3. Beautiful images, Tricia, it seems like you are enjoying your time in this Split-splendid place you have nestled in. Since I was a child I was fascinated by doors and windows, it always seems to me like that there are some secrets behind them, some people life in between walls and I always wondered what that life would be. Enjoy the holidays! What is a typical Christmas celebration in Croatia?

    • Belated Weihnachten greetings to you, Cornelia! I can imagine what it must have been like for you and your siblings to explore this part of the world as children. So many nooks and crannies, doorways and windows once or twice filled in, only to create a new living space. It’s fascinating what stories these buildings could tell if only they could speak!

      In Croatia, we heard that dishes featuring cod and fritule (lightly-sweetened fritters or donuts) are common on Christmas Eve. Our ‘landlord’ and his wife were kind enough to give us a whole basket of fritule, and Shawn was lucky to be the one to solely devour them on Christmas Day. :)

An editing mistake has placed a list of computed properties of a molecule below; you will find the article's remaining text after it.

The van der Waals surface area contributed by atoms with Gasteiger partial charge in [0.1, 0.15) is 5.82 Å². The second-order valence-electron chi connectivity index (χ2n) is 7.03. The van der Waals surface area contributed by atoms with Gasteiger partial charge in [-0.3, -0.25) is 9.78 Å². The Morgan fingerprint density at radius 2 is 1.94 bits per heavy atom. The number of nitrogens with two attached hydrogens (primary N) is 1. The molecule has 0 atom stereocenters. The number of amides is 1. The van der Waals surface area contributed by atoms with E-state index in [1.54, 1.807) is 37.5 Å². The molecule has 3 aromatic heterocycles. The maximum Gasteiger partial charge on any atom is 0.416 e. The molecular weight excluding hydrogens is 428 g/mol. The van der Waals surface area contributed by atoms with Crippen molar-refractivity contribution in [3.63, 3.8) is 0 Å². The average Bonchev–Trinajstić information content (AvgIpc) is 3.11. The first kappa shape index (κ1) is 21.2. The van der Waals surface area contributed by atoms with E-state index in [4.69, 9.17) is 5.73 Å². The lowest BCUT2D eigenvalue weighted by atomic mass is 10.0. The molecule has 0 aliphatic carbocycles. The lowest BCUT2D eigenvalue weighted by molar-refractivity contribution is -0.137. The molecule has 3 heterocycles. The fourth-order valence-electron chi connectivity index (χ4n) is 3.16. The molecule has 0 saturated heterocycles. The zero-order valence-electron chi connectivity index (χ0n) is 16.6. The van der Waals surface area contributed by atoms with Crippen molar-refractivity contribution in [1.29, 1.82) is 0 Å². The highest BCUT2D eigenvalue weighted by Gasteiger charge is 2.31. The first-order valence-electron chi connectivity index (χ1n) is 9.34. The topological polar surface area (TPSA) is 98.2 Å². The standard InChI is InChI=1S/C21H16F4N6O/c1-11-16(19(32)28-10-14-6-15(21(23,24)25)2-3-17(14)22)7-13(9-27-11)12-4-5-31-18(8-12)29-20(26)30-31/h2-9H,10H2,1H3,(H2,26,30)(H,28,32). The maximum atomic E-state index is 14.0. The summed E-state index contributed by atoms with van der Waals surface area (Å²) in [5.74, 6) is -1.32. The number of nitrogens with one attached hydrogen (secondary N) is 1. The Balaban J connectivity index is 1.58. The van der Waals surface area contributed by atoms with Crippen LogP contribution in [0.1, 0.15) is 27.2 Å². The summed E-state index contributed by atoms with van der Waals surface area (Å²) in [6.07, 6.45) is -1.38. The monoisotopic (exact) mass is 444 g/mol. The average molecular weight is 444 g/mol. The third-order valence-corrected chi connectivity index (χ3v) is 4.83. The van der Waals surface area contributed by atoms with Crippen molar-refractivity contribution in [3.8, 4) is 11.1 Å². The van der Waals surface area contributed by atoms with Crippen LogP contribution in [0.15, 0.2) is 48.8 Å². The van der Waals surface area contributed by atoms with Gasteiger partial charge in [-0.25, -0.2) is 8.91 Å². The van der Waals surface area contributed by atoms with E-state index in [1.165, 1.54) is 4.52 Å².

On Christmas Eve, we had sunny weather, and along with the locals, went outside to soak up the sunshine along the seaside promenade. There was a cod-cookoff, where locals were given fish to feast upon, as traditional klapa singers (somewhat like a cappella) serenaded attendees. We attended Christmas Eve midnight mass in the nearby cathedral, which was converted from Diocletian’s mausoleum into a church hundreds of years ago.

      We recently happened upon this vintage Pan Am video promoting the former Yugoslavia, and since you had traveled here as a child, I thought of you. Split, Dubrovnik, Trogir, Korcula, Kotor and, Perast, Lake Bled, and Sarajevo are all featured: http://youtu.be/5B6eBAuhvEY